It is important to inform you of our Scottsdale country club course conditions and playing surfaces as we move through the summer months: Please be reminded our base grass year-round is named 419 Bermuda grass. This Bermuda is what Scottsdale country club overseeds each fall with Rye grass, so the playing surfaces are very good when we drop seed in September through the early spring. The Bermuda is a warm season grass and typically goes dormant (to sleep) when the colder temperatures arrive in November.
It turns golden beige and doesn’t green up until sometime around March, however, Bermuda doesn’t actually start to grow until the combination of warmer temperatures, humidity and dew point arrive around the 4th of July continuing through the end of September and the first few weeks of October.
Because Scottsdale country club does over seed beginning in September, the Bermuda time frame to grow is only 75 days and our Agronomy consultant would prefer at least 100 days for the Bermuda recovery period. Scottsdale country club’s goal is to reopen the course around the third week in October when the weather has cooled down.
Some might observe and say the Scottsdale country club course is “just getting in great shape ‘when you close it to overseed. Scottsdale golf club understands this, but we need to factor many variables as the best dates to optimize the best overseed and Rye “catch” as we say. If we overseed too early while the Bermuda is flourishing, the Rye will struggle with the warm temperatures as it is a cool season grass, and if it is too late such as in November, it eliminates the chance to play when the weather is great for golf.
When Scottsdale golf club overseeds with a high rate of seed (800-1000 lbs. of Rye per acre), it crowds out the Bermuda, and thus it will decline at about 15% per year throughout the entire course. If you carry it too long in the spring and perhaps into the summer months, the Bermuda decline could be more extensive, above the 15% mentioned. At these rates it won’t be many years before you have to replace or repair a great deal of turf whether in the fairways, rough or tees.
Ok, so we see the problem with the decline on the course, but what are the corrective measures, knowing that overseeding is here to stay?
- We overseed at a slightly lower rate in the fall at about 450 lbs. per acre and at a time for a more successful result. We maintain the height of rough cut under 2” in the primary rough, 1 ½” in the intermediate rough and fairways at ½ “ from October through February, and when the temperatures start to warm up in mid -February, we lower all heights by about ½ “ to take advantage of the warmth and sunlight. When we get to the May time frame, it is time to expose as much Bermuda as possible by eradicating the Rye until the fall.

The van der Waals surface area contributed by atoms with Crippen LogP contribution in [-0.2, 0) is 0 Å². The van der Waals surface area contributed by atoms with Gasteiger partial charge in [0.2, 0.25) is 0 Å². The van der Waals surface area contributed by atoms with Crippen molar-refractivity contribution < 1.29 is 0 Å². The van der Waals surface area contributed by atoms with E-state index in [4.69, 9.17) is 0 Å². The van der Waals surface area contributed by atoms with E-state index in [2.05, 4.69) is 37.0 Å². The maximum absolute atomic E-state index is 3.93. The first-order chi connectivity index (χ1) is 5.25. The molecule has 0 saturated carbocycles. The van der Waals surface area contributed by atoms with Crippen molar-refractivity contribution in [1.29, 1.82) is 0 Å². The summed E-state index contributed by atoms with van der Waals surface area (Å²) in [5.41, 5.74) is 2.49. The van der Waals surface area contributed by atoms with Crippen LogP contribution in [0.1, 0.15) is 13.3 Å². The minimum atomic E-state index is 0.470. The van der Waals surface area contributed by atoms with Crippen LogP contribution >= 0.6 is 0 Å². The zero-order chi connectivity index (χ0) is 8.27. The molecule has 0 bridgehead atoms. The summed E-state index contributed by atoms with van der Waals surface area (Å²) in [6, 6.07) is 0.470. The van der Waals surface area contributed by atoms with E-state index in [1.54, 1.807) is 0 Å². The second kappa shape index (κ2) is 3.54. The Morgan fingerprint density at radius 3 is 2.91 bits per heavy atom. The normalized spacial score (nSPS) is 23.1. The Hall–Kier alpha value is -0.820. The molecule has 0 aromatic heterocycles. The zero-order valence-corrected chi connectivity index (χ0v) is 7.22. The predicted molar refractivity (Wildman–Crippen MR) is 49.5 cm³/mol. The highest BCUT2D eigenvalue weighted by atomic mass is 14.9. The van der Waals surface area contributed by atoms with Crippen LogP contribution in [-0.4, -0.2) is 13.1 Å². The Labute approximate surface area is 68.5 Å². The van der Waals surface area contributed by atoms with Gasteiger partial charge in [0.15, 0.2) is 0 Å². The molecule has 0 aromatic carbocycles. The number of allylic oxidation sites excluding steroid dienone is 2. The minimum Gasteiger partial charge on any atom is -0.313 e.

- Also, aerifications, top-dressing, verti-cutting, slicing, fertilizing and appropriate watering schedules are very important during this time period when we cannot get them done in-season with the significant amount of Members we have enjoying their golf.
At this time we see and calculate how much Bermuda decline has occurred since September with a plan to re-sod these thin areas with the belief that the humidity in the next weeks and months will knit the Bermuda together for as much coverage as the healing months will allow.
The Scottsdale golf club goal is to have as much grass as possible year round, be it Bermuda or Rye. We fully understand how important Scottsdale golf club pristine playing surfaces are to all players, especially with the extensive tournament and play schedule we have each year and it is also necessary to communicate the programming it takes to get there.
In a perfect world, a Scottsdale golf club in this area would never overseed for the health of the turf and avoid the conflict of cool season grasses versus warm season grasses having a priority, but golfers prefer to play on green grass year-round and we will do our best to make this happen.
Please see the Scottsdale golf club pictures enclosed for your viewing pleasure. As you will see most of the Bermuda decline and damage are in the high-traffic areas, on and off each hole as well as around bunkers.
We were fortunate this summer to be able to get the entire course aerified, top-dressed and verticut within a four (4) day period.
We hope this explains what happens and why, and the challenges all agronomists face each year, and should you have any questions, please ask us.